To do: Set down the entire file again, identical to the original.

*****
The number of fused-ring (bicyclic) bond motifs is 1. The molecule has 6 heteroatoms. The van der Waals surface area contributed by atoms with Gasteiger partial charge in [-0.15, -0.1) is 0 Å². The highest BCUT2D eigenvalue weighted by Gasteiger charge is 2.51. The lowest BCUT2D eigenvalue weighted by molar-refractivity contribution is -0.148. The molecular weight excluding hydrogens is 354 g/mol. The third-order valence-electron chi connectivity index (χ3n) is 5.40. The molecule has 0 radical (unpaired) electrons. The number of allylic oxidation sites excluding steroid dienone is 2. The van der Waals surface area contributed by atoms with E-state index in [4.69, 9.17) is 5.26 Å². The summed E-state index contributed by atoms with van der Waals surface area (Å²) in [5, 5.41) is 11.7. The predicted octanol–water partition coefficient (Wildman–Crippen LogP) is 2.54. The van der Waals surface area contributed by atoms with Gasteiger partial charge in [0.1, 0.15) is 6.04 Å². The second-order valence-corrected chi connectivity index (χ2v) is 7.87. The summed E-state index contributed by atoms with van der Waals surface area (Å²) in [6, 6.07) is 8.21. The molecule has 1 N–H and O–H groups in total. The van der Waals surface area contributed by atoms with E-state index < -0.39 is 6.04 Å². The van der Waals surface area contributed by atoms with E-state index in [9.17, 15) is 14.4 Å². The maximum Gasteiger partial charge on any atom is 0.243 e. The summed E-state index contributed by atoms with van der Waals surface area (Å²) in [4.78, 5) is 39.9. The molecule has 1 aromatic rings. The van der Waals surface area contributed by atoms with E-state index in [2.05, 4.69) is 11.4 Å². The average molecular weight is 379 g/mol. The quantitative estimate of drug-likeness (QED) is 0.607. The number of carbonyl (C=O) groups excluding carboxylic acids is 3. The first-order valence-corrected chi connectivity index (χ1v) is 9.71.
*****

The number of fused-ring (bicyclic) bond motifs is 1. The molecule has 6 heteroatoms. The van der Waals surface area contributed by atoms with Gasteiger partial charge in [-0.15, -0.1) is 0 Å². The highest BCUT2D eigenvalue weighted by Gasteiger charge is 2.51. The lowest BCUT2D eigenvalue weighted by molar-refractivity contribution is -0.148. The molecular weight excluding hydrogens is 354 g/mol. The third-order valence-electron chi connectivity index (χ3n) is 5.40. The molecule has 0 radical (unpaired) electrons. The number of allylic oxidation sites excluding steroid dienone is 2. The van der Waals surface area contributed by atoms with E-state index in [4.69, 9.17) is 5.26 Å². The summed E-state index contributed by atoms with van der Waals surface area (Å²) in [5, 5.41) is 11.7. The predicted octanol–water partition coefficient (Wildman–Crippen LogP) is 2.54. The van der Waals surface area contributed by atoms with Gasteiger partial charge in [0.1, 0.15) is 6.04 Å². The second-order valence-corrected chi connectivity index (χ2v) is 7.87. The summed E-state index contributed by atoms with van der Waals surface area (Å²) in [6, 6.07) is 8.21. The molecule has 1 N–H and O–H groups in total. The van der Waals surface area contributed by atoms with E-state index < -0.39 is 6.04 Å². The van der Waals surface area contributed by atoms with E-state index in [9.17, 15) is 14.4 Å². The maximum Gasteiger partial charge on any atom is 0.243 e. The summed E-state index contributed by atoms with van der Waals surface area (Å²) in [4.78, 5) is 39.9. The molecule has 1 aromatic rings. The van der Waals surface area contributed by atoms with E-state index in [2.05, 4.69) is 11.4 Å². The average molecular weight is 379 g/mol. The quantitative estimate of drug-likeness (QED) is 0.607. The number of carbonyl (C=O) groups excluding carboxylic acids is 3. The first-order valence-corrected chi connectivity index (χ1v) is 9.71.